Becky Allen [ 1988 - Present ]


The practice of London based artist, Becky Allen, explores drawing as a form of meditative catharsis. She channels the movement and energy of repetitive mark-making to create artworks that express a visual record of passage through time. Exploring the slow physicality of creating intricate work through the deep contemplation that the act engenders, Allen presents visual forms of rumination to both express and invoke the spirit of introspection.Using a rhythmic and measured process, she expresses her fascination with line, repeating it meticulously through marks, gestures and traces. Inspired by weaving’s warp and weft, wayfaring paths and the horizon line, her works express the entanglement of line’s manifold associations interwoven throughout human history. 
Over the past 7 years Becky has been an artist in residence at Villa Lena, Italy; Centro de las Artes de San Agustín, Mexico; Palazzo Monti, Italy; and The Beekeepers, Portugal. Becky’s drawings were selected for both the Jerwood and Trinity Buoy Wharf Drawing Prize shortlists in 2017,18 and 20. In 2019 she was awarded a ‘Developing your Creative Practice’ grant from the Arts Council England to deepen her connection to repetitive handiwork through Central and North America.

Artist Q&A with Becky Allen
by Dr Claudia Milburn


Q. What first inspired your practice?
A.  I have always felt compelled to draw. From a young age the act of drawing came naturally and instinctively – it didn’t feel like a choice, but an inherent reaction to the world around me.

Q. What has been your background / training and how influential has that subsequently been?
A. I studied graphic design and visual communication but felt lost and unsure that these were paths I wanted to explore.  It was a reaction to this education that helped me develop my art practice in a transcendent shift from (lost) designer to (focused) artist.

Q. Tell me more about your subject matter for your work?
A. My work is dedicated to a study of the ‘line’. Inspired by weaving’s warp and weft, wayfaring paths and horizon lines, my works express the entanglement of line’s manifold associations that are interwoven throughout human history

Q. Why has paper become the principal medium for your practice?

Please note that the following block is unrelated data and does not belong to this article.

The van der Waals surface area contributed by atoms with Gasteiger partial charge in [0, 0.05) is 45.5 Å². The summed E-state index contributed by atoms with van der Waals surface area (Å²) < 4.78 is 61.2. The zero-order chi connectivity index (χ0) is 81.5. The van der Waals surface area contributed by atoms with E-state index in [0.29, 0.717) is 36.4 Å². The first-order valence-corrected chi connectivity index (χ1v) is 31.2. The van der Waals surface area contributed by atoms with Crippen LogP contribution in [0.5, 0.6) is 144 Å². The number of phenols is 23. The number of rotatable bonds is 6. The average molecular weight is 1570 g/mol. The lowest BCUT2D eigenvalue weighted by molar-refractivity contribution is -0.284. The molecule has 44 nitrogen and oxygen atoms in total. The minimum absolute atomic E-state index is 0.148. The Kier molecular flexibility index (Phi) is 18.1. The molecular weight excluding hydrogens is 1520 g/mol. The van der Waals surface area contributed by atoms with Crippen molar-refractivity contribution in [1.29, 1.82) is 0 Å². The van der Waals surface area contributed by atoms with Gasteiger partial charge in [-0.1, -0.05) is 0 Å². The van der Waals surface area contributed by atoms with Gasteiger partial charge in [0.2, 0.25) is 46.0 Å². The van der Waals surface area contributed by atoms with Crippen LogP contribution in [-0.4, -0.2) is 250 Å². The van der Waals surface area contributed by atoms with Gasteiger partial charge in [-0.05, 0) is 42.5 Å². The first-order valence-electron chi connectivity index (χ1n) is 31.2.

A. Paper is an essential component within my work and my fascination lies with natural fiber papers such as kozo or bamboo. My drawings labour to illuminate the invisible properties of these surfaces, that emerge when ink interacts with their pulp in an unpredictable and unique way.

Q. Tell me about the processes involved in making your work.
A. My drawing processes are varied, focusing practically on how to use paper as a medium, not just a surface, and meditatively, by using rhythmic mark making as a way to access deep contemplation. I explore the verso of the paper with ink or layering of papers, to achieve an unforeseeable and organic interaction between my marks and the surface. I also use tearing as a form of mark making and natural processes to create colour from the environment to tint my papers.

Q. How significant is the element of serendipity in your practice?
A. It is essential. Much of my practice has been informed by accidental processes or chance encounters with my work. Drawing on the reverse of my paper is once such example.

Q. What is the inspiration behind the specific works in the exhibition and how do they sit within the context of your work to date?
A. The works in this show are a blend of old and new processes. I continue to explore the verso of the paper with ink, whilst other works celebrate a new direction for my drawings. The inclusion of colour was inspired by an Arts Council England supported research journey to learn how to draw colour from the landscape. More gestural mark making using oil marks a turning point of how my research has further developed and liberated my perspective on ‘line’.

Q. Who or what has been your greatest influence as an artist? Which artists most inspire you?
A. Agnes Martin and Georgia O’Keefe.

Q. What is the most challenging element of your practice?
A. My drawings are characterised by their slow creation and often they feel like endurance tests to complete.

Q. What are the latest developments in your work?
A. Colour and gesture.